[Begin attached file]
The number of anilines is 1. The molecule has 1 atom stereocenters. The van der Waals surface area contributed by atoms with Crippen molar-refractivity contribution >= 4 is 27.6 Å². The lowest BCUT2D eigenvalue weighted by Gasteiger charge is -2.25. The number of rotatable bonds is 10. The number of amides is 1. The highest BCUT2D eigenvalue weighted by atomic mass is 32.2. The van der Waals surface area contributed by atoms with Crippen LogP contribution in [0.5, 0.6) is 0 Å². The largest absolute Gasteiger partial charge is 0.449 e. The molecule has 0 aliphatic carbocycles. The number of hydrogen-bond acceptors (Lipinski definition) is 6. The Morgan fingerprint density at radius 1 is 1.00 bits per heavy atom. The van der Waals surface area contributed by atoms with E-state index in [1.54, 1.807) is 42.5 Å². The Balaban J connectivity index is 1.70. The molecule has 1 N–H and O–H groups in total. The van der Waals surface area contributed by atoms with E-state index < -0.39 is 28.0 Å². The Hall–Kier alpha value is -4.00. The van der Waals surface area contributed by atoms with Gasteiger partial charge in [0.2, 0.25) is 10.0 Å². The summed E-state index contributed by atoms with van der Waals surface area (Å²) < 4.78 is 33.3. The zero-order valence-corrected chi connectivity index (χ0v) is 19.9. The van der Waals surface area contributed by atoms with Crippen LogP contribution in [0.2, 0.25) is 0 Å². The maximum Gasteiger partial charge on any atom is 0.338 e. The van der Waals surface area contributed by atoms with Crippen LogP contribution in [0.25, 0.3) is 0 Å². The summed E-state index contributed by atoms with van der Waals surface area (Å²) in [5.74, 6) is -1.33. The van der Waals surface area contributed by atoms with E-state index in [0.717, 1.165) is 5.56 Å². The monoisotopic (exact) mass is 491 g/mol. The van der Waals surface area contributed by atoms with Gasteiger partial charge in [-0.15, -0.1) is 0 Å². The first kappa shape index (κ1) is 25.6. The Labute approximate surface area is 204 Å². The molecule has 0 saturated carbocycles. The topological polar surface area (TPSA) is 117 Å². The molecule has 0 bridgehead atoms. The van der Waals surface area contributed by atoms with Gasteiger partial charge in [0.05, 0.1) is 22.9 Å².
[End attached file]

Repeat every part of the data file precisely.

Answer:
The number of anilines is 1. The molecule has 1 atom stereocenters. The van der Waals surface area contributed by atoms with Crippen molar-refractivity contribution >= 4 is 27.6 Å². The lowest BCUT2D eigenvalue weighted by Gasteiger charge is -2.25. The number of rotatable bonds is 10. The number of amides is 1. The highest BCUT2D eigenvalue weighted by atomic mass is 32.2. The van der Waals surface area contributed by atoms with Crippen LogP contribution in [0.5, 0.6) is 0 Å². The largest absolute Gasteiger partial charge is 0.449 e. The molecule has 0 aliphatic carbocycles. The number of hydrogen-bond acceptors (Lipinski definition) is 6. The Morgan fingerprint density at radius 1 is 1.00 bits per heavy atom. The van der Waals surface area contributed by atoms with E-state index in [1.54, 1.807) is 42.5 Å². The Balaban J connectivity index is 1.70. The molecule has 1 N–H and O–H groups in total. The van der Waals surface area contributed by atoms with E-state index < -0.39 is 28.0 Å². The Hall–Kier alpha value is -4.00. The van der Waals surface area contributed by atoms with Gasteiger partial charge in [0.2, 0.25) is 10.0 Å². The summed E-state index contributed by atoms with van der Waals surface area (Å²) < 4.78 is 33.3. The zero-order valence-corrected chi connectivity index (χ0v) is 19.9. The van der Waals surface area contributed by atoms with Crippen LogP contribution in [0.2, 0.25) is 0 Å². The maximum Gasteiger partial charge on any atom is 0.338 e. The van der Waals surface area contributed by atoms with Crippen LogP contribution in [0.25, 0.3) is 0 Å². The summed E-state index contributed by atoms with van der Waals surface area (Å²) in [5.74, 6) is -1.33. The van der Waals surface area contributed by atoms with E-state index in [0.717, 1.165) is 5.56 Å². The monoisotopic (exact) mass is 491 g/mol. The van der Waals surface area contributed by atoms with Gasteiger partial charge in [-0.15, -0.1) is 0 Å². The first kappa shape index (κ1) is 25.6. The Labute approximate surface area is 204 Å². The molecule has 0 saturated carbocycles. The topological polar surface area (TPSA) is 117 Å². The molecule has 0 bridgehead atoms. The van der Waals surface area contributed by atoms with Gasteiger partial charge in [0.05, 0.1) is 22.9 Å².